But that may not work for long; there are indications that the violence may be picking up. At the funeral of Amjad Sakari, a Palestinian security officer who opened fire on Israeli soldiers at West Bank checkpoint, wounding two of them seriously before being killed himself, the thousands of mourners chanted “It is time for the machine gun, to shoot 500 people.” That may not be just talk. The three terrorists who were the subject of CBS’s headline were carrying explosives — a reminder of the horrendous bloodletting of the Second Intifada.

Netanyahu is thus in a bind. He can stand firm, as he has so far, refusing to reward terrorism with changes in Israel’s policy. If he does so, however, stabbings and individual shootings may soon be remembered as the mere beginning of something much worse.

Daniel Gordis is senior vice president and Koret distinguished fellow at Shalem College in Jerusalem. He is the author of “Menachem Begin: The Battle for Israel’s Soul” and “The Promise of Israel.”

  • Robert Skinner

    WWII America forced Japanese, American Citizens into internment camps and we (USA) dropped atomic bombs on Japan. We were at war with Japan.
    Japan today is among the most productive nations on earth. Japan has risen from the ashes of WWII to be the great nation it is today. A nation respected globally. When I hear Israel saying how Jews are discriminated against I think of Japan. I think of what they are and what Israel is. I look at them through the lens of what they do.
    Israel spends a lot of time telling the world how they invent stuff. I can’t hear what Israel says over the the pain of Israeli crimes against humanity.
    Japan I see doing great works, doing it in humility. Israel I see stealing and murdering people while saying they are god’s chosen.
    Japan has earned the respect is deserves. Israel has earned a trip to the ICC it has earned.

    • Olivia DavidaBernstein

      I agree – the author’s article is not correct and leaves out that there are over 150 UN Resolutions including UN Security Council Resolutions 476 and 478 on Jerusalem – all of which Israel rejects. Israel rejects the ruling of the International Court of Justice regarding the monstrous 421 mile “wall”. The ICJ, EU and UN condemned Israel’s “wall”. Moreover Palestine is a State under occupation. Palestine has bilateral relations with over 130 countries in the world. Israel rejects this and continues to build illegal settler colonies on stolen Palestinian land. The EU, UN and ICJ view settlements as illegal and the US Government views settlements as illegitimate. Israel ignores this. Palestine was recognised as UN non-member STATE in 2012 by a massive 138 countries. The Vatican recognises Palestine too.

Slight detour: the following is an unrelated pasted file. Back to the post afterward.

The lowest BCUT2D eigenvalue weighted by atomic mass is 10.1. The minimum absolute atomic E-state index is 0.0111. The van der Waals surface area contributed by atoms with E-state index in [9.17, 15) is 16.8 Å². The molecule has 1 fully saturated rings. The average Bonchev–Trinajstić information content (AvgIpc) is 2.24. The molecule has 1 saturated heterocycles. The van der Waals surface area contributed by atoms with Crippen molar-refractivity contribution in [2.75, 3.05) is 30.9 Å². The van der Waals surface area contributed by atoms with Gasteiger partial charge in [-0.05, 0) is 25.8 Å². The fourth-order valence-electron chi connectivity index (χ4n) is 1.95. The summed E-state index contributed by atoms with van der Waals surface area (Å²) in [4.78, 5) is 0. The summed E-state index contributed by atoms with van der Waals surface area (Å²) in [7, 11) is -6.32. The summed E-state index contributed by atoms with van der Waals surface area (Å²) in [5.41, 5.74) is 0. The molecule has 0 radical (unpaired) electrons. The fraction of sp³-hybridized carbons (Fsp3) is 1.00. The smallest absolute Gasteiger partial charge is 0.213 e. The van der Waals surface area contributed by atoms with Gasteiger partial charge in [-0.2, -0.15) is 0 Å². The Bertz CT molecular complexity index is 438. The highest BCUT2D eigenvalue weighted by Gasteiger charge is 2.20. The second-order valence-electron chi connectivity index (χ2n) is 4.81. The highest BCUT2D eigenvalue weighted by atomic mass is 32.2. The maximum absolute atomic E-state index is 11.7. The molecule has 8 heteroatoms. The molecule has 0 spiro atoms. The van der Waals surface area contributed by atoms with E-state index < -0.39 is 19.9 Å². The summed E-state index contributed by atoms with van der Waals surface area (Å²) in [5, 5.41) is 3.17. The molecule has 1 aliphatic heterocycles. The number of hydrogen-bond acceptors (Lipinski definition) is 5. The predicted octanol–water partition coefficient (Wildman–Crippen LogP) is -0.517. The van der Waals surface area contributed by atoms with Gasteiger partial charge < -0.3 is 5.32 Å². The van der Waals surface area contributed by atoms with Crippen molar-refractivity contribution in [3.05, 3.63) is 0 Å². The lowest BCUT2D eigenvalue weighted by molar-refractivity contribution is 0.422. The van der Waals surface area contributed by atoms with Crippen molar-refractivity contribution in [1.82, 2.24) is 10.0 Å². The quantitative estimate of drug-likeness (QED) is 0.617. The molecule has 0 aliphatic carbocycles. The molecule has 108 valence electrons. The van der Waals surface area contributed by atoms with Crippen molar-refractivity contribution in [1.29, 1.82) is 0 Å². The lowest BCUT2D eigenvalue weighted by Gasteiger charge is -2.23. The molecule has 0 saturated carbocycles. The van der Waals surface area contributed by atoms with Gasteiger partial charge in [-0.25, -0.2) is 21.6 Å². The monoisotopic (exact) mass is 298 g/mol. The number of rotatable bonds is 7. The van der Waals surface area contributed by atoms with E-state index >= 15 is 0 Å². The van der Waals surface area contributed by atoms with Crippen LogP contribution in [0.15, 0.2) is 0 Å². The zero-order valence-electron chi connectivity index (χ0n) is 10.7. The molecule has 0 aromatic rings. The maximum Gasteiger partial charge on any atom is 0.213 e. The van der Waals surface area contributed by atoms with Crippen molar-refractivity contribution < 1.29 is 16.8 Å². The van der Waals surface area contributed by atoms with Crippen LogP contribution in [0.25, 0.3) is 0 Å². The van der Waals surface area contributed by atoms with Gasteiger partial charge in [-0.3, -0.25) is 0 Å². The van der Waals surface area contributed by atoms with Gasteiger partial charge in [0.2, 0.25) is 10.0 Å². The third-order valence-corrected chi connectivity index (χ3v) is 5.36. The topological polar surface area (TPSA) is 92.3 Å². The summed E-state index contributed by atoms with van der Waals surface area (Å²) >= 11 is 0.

• Ovida Yosef

    Netanyahu’s intransigence is losing him ,and ultimately,Israels credibility on the world stage,his we are victims mantra loses power with every eviction,land expropriation,house demolition and settler attack ,with daily film of his ‘most moral’ army standing by while settlers creat havok and violence is stripping Israel of all shreds of legitimacy it has left

  • Philly Blunt

    This article seems to be very biased and seems almost deliberately leaving out the other side of the equation. What apartheid government should be in existence in 2016?

  • Marta Neely

    Mr. Gordis is very clever in his use of anecdote and verbal tit-for-tat to divert attention from the actual facts on the ground — the overwhelming violence by Israel against Palestinians, with a life taken on average every four days. The objective of ethnic cleansing is promoted by Israel proclaiming that they are the victims of terrorism! What so-and-so said that offended someone else is irrelevant compared to each life stolen, each home bulldozed, each school bombed, each village wiped off the map. But more and more Jewish and Christian and Muslim voices are joining together to demand peace with justice, an end to occupation of the West Bank, closure of Gaza’s borders/ blockade of economic livelihood, war atrocities every few years, apartheid and ethnic cleansing — all crimes against humanity and/or violations of the Genocide Conventions. Israel’s public relations and public image? Who really cares?

    • Philly Blunt

      Wow, rare indeed to see something so brutally honest shared with such eloquence. This piece of propaganda disguised as an objective piece of journalism leads me to doubt the source’s intentions, to say the least. Thanks for being the voice of reason here, Marta.

  • Jahn McCallister

    This piece reads like the propaganda generated by Tel Aviv and leaves me wondering who actually wrote this opinion piece.